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Upright piano action multibody model

Abstract:
A multibody model of an upright piano action is presented, that has been experimentally validated via high speed camera. First, the model takes all the bodies into account as well as specific felt force laws and body geometries to deal with intermittent contacts. In addition, experimental tunings of model parameters have been undertaken. Furthermore, simulations of the model allow, among others, to estimate the maximal playing frequency and a minimal input force on the key to produce a sound. More specifically, the bridle strap and butt spring usefulness are discussed, showing the interest of the multibody modeling approach for studying piano actions.

Keywords: Piano action – Mechanics – contact model

Why a multibody model ?

In pianos, the sound is produced by the impact between the hammer and the strings. A mechanism – called piano action – propels the hammer according to the key motion which is controlled by the pianist.

Upright pianos contain an action which differs from that of the grand piano. Both complex, these two actions can be modelled through multibody methods to analyse their behaviour over different impulses.

Upright piano action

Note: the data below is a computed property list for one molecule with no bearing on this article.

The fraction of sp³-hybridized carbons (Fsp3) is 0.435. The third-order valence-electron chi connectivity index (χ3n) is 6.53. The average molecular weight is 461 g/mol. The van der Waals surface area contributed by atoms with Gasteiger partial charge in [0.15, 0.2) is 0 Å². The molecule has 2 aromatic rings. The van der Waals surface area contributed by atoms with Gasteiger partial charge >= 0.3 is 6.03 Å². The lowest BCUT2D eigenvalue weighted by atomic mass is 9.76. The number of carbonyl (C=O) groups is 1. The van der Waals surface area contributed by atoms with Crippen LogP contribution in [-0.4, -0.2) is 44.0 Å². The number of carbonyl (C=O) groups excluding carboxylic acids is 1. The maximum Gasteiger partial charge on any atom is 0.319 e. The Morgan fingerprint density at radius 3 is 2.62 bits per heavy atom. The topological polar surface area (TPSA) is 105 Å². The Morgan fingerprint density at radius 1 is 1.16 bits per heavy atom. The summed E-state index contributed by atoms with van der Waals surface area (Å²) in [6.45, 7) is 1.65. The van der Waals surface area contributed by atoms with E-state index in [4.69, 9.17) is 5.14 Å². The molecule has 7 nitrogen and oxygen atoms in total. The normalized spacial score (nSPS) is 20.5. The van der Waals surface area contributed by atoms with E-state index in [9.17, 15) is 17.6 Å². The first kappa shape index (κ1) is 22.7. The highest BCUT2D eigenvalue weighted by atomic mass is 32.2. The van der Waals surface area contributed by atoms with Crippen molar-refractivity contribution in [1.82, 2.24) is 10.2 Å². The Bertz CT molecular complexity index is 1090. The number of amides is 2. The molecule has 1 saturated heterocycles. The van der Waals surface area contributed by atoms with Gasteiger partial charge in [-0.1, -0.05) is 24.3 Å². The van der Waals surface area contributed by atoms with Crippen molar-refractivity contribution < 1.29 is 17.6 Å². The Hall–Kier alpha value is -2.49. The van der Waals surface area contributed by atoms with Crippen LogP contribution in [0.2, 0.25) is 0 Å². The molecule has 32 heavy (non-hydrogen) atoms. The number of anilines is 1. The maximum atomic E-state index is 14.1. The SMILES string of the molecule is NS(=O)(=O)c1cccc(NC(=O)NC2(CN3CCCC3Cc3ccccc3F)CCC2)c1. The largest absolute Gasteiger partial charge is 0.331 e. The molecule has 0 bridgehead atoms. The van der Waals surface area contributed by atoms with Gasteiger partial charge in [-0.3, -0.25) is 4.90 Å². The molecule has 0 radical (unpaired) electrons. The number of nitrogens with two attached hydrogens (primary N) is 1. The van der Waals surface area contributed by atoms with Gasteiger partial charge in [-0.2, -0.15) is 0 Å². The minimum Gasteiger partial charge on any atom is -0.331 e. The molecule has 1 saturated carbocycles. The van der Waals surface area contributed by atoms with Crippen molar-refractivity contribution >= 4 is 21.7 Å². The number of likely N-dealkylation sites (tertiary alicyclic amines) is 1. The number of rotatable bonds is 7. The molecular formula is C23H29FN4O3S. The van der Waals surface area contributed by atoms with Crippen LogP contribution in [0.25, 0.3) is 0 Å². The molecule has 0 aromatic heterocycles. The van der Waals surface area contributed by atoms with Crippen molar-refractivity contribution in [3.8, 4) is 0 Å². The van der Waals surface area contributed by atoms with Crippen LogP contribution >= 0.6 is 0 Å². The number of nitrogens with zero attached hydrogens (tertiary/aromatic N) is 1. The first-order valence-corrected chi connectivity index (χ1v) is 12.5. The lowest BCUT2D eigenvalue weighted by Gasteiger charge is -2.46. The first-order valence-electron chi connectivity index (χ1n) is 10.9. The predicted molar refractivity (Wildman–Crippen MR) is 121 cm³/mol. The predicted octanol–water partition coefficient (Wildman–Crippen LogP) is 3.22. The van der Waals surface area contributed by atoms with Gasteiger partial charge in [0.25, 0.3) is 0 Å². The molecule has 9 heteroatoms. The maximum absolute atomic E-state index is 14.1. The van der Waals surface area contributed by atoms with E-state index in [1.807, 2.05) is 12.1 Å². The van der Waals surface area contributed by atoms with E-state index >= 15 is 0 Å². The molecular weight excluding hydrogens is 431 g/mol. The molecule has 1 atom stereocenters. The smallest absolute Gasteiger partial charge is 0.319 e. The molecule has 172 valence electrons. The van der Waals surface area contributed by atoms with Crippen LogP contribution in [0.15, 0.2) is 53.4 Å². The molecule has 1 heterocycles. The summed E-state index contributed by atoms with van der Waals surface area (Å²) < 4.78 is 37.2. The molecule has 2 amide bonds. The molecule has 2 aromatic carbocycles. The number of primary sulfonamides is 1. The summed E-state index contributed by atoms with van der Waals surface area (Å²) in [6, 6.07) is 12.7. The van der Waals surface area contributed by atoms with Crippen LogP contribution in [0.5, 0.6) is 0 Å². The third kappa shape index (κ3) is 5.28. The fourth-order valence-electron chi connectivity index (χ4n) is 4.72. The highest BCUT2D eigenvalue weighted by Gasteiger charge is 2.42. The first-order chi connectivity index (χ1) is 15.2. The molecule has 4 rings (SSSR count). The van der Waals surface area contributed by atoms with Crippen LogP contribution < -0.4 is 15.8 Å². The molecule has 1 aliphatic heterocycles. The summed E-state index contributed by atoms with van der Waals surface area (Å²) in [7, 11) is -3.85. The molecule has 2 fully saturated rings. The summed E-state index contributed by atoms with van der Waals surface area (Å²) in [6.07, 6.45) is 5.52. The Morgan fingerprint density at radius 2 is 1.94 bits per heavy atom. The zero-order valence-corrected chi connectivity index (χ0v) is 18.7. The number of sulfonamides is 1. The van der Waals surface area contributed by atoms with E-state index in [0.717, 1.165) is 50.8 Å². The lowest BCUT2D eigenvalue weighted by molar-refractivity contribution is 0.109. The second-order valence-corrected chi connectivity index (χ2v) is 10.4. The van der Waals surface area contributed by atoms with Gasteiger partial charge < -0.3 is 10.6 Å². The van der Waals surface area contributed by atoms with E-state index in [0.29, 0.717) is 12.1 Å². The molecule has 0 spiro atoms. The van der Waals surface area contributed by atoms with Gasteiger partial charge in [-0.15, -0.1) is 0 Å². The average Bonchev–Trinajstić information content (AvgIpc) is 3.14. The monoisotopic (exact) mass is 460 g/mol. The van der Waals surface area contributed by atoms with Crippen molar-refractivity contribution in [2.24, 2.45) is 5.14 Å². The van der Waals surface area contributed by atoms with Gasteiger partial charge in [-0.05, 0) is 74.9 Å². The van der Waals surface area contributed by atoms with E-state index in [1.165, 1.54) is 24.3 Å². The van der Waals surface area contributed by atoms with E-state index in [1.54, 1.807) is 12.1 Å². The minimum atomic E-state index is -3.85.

The multibody model is based on a demonstrator action, see Fig. 1. The latter has been used for both physical parameters estimation and experimental validation. Besides, an equivalent CAD replica of that action has been carried out.

Upright piano action and its Multibody model
Upright piano action and its Multibody model

First, the model consists of five mobile bodies, several stops and springs shown in Fig. 2, all moving in a vertical plane. Second, the model considers only rigid bodies and no backlash in the joints. Third, a simplified contact geometries with corresponding bodies shapes are approximated by circular arcs or line segments to find the contact patch location and to compute the reaction forces.

Experimental characterization

Experimentations conducted on subparts of the model have allowed us to identify forces laws coefficients. For example, the friction of the hammer rotating joint has been characterized by identification between simulations and experiments, depicted in Fig. 4, using high speed camera tracking at 2000 fps.

Whereas, with a 1-kg mass as input, the model reacts similarly as the demonstrator for the pre-impact phase [0;0.1] s, the imposed key motion causes the hammer to hit the string a bit too early, around 0.1 s in Fig. 5, but in a quite satisfactory manner, given the modeling parameters uncertainties.

Contact geometry and hammer joint validation
Contact geometry and hammer joint validation
Comparison between upright piano action multiobdy model (right) and high speed camera experiments (left)

Model advanced simulations

The importance of the bridle strap and butt spring – see Fig. 2 – is illustrated in Fig. 6. They both help the hammer to travel back faster to its rest position so that key strokes can be repeated faster. This result is original since it refers to specific elements whose role is not clearly explained, even by piano tuners.

Key and hammer positions during exprimental validation
Key and hammer positions during exprimental validation
Robotran animation of an increasing strikes frequency
Multibody model response for a double blow

References

Partner institutions

Model contributors

François Leroy, Sébastien Timmermans, Paul Fisette.